Posted by Rustandy Center on May 31, 2018
The Global Social Impact Practicum is a course led by Booth’s Rustandy Center for Social Sector Innovation and supported by the Tata Centre for Development, instituted by Tata Trusts. Beginning with a site visit to India and culminating at the end of the Winter Quarter, students in the 2017–18 GSIP course worked with Tata Trusts to research water access and quality and to create go-to-market strategies for tech innovations developed by engineering students at MIT and the Indian Institute of Technology (IIT).
Here Shruthi Subramanyam, Lexi Zarecky, and Luis Sanchez share insights from the GSIP trip in December 2017.
More than 7,900 miles. That’s the distance separating 15 Booth students in the Global Social Impact Practicum course from our partner organization, Tata Trusts, in India. Our project focused on access to clean water and coming up with recommendations to scale tech innovations developed by engineering students at MIT and the Indian Institute of Technology (IIT).
But how do we do this from thousands of miles away? By spending some time on the ground. Our class spent 10 days in India in December 2017 meeting with Tata Trusts staff, social entrepreneurs, government leaders, nonprofit organizations, and customers to learn about the needs and challenges associated with access to clean water.
Site visits were a key component of our trip. We made three major stops: Dharavi, Mumbai (an urban slum that is home to about 700,000 people); Yadgir, Karnataka, (a city in southwest India); and rural communities in Guwahati, Assam, in northeast India. Yadgir and Assam were chosen because of the high prevalence in the water of fluoride and arsenic, two major chemical contaminants. Navigating complexities across cultures and languages wasn’t easy, but we found the following practices and themes helpful to make the most of our site visits:
Define roles and objectives early on.
Each day, we designated two student facilitators who were in charge of identifying objectives, communicating with the class, introducing the group at external meetings, and ensuring the day’s discussions built on previous learnings from earlier in the week.
Throughout the trip, we were exposed to both rural and urban communities. Dharavi is a major urban slum in Mumbai, and the sheer size hits you as you’re walking around. The sights and sounds of the city served as a backdrop to our conversations, which centered on the lack of government support for residents. Yadgir was a rural community with more limited access to clean drinking water, since large cities were far away. Because of that, NGOs and other organizations played prominent roles in addressing the needs of local communities. One of the most interesting things we saw was how these organizations are working to create demand for clean water through children. Kids have access to clean water at school, are taught the importance of it, and then go home and demand it.
Follow the water and talk to the customer.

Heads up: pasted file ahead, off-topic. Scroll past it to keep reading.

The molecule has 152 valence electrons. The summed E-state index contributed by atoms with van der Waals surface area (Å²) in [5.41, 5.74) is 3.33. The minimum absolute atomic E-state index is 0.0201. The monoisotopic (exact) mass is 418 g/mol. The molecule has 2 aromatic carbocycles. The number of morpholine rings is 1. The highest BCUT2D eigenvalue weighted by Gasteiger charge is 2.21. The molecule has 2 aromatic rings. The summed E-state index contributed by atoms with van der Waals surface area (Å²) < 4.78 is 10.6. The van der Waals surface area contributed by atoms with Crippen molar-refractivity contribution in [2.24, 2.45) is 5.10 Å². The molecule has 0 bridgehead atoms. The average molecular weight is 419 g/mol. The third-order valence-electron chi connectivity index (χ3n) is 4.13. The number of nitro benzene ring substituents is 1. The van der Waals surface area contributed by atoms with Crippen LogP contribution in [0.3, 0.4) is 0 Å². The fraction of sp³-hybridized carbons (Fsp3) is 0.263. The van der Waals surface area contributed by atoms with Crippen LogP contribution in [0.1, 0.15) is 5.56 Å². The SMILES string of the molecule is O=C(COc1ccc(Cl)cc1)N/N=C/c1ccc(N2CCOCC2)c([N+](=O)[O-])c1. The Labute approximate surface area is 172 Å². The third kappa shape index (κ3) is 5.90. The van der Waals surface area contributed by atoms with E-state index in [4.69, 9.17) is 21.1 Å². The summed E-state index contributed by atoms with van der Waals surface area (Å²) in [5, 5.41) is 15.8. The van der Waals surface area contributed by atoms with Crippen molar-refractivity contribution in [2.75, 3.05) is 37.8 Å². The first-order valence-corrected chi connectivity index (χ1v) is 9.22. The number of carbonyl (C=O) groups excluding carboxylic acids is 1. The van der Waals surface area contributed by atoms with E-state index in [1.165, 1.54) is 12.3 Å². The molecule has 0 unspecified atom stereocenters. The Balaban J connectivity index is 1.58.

Before arriving at a community, we were debriefed by a local partner on the sources, uses, and quality of water. Once we were there, however, we quickly saw we had an incomplete picture. A water pipe that was supposed to serve five families, actually served 20. Another pipe that was supposed to be active daily worked once a week, at most. A well that should be monitored for contaminants every six months had never been analyzed. And so on. It was our job to talk to users to uncover these issues and develop a clearer picture of the problem.
Learning happens anywhere and everywhere.
We noticed that learning happened formally during scheduled meetings and informally through observation. We listened with our eyes and ears during meetings, and we leveraged our travel time and meals to check in and debrief as a group. Some of our favorite moments were in transit or while eating meals together, when we had time to debrief. We had deep discussions about what surprised us, what frustrated us, and what we wanted to achieve during our trip.
For example, while visiting a treatment plant, we went in with the goal of learning from the plant owner. But as customers started to arrive to pick up their water, we were able to interact with them as well. Those conversations shaped the context of our work. Another unexpected learning moment occurred in Dharavi, where we were surprised to see a washing machine in a home. This observation shifted our expectations relative to what users value and how they spend money.
Addressing improved access to clean drinking water and other issues requires a rich ecosystem of public and private players. We respect and were impressed by the commitment of Tata Trusts and their partners, who are committed to this work every single day. We were humbled by the families we met during our trip, who were working to provide the best for their children. At the end of the day, the impact of organizations—like Tata Trusts—and their initiatives depends on strong relationships with—and understanding of—local communities. This approach was crucial throughout GSIP and will continue to shape our future endeavors at the intersection of business and social impact.
Shruthi Subramanyam is a second year student at Chicago Booth. She is pursuing the joint MBA and Masters of Public Policy (MPP) degree. Prior to graduate school, she worked in urban education and at a behavioral science research startup in Boston.
Lexi Zarecky is a first year student at Chicago Booth. Prior to graduate school, she worked in consulting and at an education technology startup in Chicago.
Luis Sanchez is a first year student at Chicago Booth. Prior to graduate school, he worked in consulting and directed a startup dedicated to financial inclusion in Latin America.